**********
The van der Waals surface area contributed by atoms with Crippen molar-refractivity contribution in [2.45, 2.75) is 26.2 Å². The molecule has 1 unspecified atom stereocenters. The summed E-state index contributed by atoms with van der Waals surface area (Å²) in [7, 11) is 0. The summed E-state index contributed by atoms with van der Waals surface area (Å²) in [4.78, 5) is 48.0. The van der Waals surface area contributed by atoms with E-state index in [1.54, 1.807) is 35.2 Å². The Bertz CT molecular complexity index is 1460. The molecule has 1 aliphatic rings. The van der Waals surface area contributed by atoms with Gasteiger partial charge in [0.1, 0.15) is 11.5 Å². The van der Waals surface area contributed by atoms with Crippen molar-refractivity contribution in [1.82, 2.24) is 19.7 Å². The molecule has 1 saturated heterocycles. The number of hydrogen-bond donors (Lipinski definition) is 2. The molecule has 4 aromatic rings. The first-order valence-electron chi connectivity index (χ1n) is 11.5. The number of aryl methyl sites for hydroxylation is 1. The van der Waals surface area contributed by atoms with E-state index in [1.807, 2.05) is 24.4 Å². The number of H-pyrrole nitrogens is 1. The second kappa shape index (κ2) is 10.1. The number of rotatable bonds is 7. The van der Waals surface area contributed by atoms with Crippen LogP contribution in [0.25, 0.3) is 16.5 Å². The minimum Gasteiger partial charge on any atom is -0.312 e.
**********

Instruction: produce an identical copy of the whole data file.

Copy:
The van der Waals surface area contributed by atoms with Crippen molar-refractivity contribution in [2.45, 2.75) is 26.2 Å². The molecule has 1 unspecified atom stereocenters. The summed E-state index contributed by atoms with van der Waals surface area (Å²) in [7, 11) is 0. The summed E-state index contributed by atoms with van der Waals surface area (Å²) in [4.78, 5) is 48.0. The van der Waals surface area contributed by atoms with E-state index in [1.54, 1.807) is 35.2 Å². The Bertz CT molecular complexity index is 1460. The molecule has 1 aliphatic rings. The van der Waals surface area contributed by atoms with Gasteiger partial charge in [0.1, 0.15) is 11.5 Å². The van der Waals surface area contributed by atoms with Crippen molar-refractivity contribution in [1.82, 2.24) is 19.7 Å². The molecule has 1 saturated heterocycles. The number of hydrogen-bond donors (Lipinski definition) is 2. The molecule has 4 aromatic rings. The first-order valence-electron chi connectivity index (χ1n) is 11.5. The number of aryl methyl sites for hydroxylation is 1. The van der Waals surface area contributed by atoms with E-state index in [1.807, 2.05) is 24.4 Å². The number of H-pyrrole nitrogens is 1. The second kappa shape index (κ2) is 10.1. The number of rotatable bonds is 7. The van der Waals surface area contributed by atoms with Crippen LogP contribution in [0.25, 0.3) is 16.5 Å². The minimum Gasteiger partial charge on any atom is -0.312 e.